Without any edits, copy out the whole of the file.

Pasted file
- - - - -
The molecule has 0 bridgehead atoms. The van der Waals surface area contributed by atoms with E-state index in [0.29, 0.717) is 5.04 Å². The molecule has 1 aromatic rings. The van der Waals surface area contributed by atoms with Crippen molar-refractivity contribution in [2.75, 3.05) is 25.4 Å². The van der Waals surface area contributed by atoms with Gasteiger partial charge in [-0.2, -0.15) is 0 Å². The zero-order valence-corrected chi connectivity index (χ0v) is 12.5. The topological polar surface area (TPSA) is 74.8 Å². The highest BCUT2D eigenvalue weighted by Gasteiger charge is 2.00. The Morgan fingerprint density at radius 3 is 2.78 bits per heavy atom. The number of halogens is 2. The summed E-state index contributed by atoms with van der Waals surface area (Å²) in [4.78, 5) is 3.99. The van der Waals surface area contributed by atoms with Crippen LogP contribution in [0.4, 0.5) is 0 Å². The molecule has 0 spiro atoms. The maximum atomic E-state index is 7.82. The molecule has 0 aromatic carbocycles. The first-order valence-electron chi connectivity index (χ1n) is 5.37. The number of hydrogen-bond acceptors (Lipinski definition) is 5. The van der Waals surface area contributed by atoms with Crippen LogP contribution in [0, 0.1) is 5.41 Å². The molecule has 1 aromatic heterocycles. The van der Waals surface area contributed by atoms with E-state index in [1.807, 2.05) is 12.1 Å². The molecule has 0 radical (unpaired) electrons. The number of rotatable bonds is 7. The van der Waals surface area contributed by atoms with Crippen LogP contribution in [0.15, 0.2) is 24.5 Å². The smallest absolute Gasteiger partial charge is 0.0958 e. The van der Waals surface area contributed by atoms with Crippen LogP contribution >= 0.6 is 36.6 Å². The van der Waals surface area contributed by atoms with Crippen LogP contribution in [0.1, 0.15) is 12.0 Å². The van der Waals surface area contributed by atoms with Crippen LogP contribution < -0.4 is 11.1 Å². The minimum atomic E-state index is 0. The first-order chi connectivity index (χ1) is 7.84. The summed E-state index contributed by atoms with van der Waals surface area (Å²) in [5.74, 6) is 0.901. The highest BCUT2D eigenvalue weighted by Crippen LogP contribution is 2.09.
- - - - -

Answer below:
The molecule has 0 bridgehead atoms. The van der Waals surface area contributed by atoms with E-state index in [0.29, 0.717) is 5.04 Å². The molecule has 1 aromatic rings. The van der Waals surface area contributed by atoms with Crippen molar-refractivity contribution in [2.75, 3.05) is 25.4 Å². The van der Waals surface area contributed by atoms with Gasteiger partial charge in [-0.2, -0.15) is 0 Å². The zero-order valence-corrected chi connectivity index (χ0v) is 12.5. The topological polar surface area (TPSA) is 74.8 Å². The highest BCUT2D eigenvalue weighted by Gasteiger charge is 2.00. The Morgan fingerprint density at radius 3 is 2.78 bits per heavy atom. The number of halogens is 2. The summed E-state index contributed by atoms with van der Waals surface area (Å²) in [4.78, 5) is 3.99. The van der Waals surface area contributed by atoms with Crippen LogP contribution in [0.4, 0.5) is 0 Å². The molecule has 0 spiro atoms. The maximum atomic E-state index is 7.82. The molecule has 0 aromatic carbocycles. The first-order valence-electron chi connectivity index (χ1n) is 5.37. The number of hydrogen-bond acceptors (Lipinski definition) is 5. The van der Waals surface area contributed by atoms with Crippen LogP contribution in [0, 0.1) is 5.41 Å². The molecule has 1 aromatic heterocycles. The van der Waals surface area contributed by atoms with E-state index in [1.807, 2.05) is 12.1 Å². The molecule has 0 radical (unpaired) electrons. The number of rotatable bonds is 7. The van der Waals surface area contributed by atoms with Crippen LogP contribution in [0.15, 0.2) is 24.5 Å². The smallest absolute Gasteiger partial charge is 0.0958 e. The van der Waals surface area contributed by atoms with Crippen LogP contribution >= 0.6 is 36.6 Å². The van der Waals surface area contributed by atoms with Crippen LogP contribution in [0.1, 0.15) is 12.0 Å². The van der Waals surface area contributed by atoms with Crippen LogP contribution < -0.4 is 11.1 Å². The minimum atomic E-state index is 0. The first-order chi connectivity index (χ1) is 7.84. The summed E-state index contributed by atoms with van der Waals surface area (Å²) in [5.74, 6) is 0.901. The highest BCUT2D eigenvalue weighted by Crippen LogP contribution is 2.09.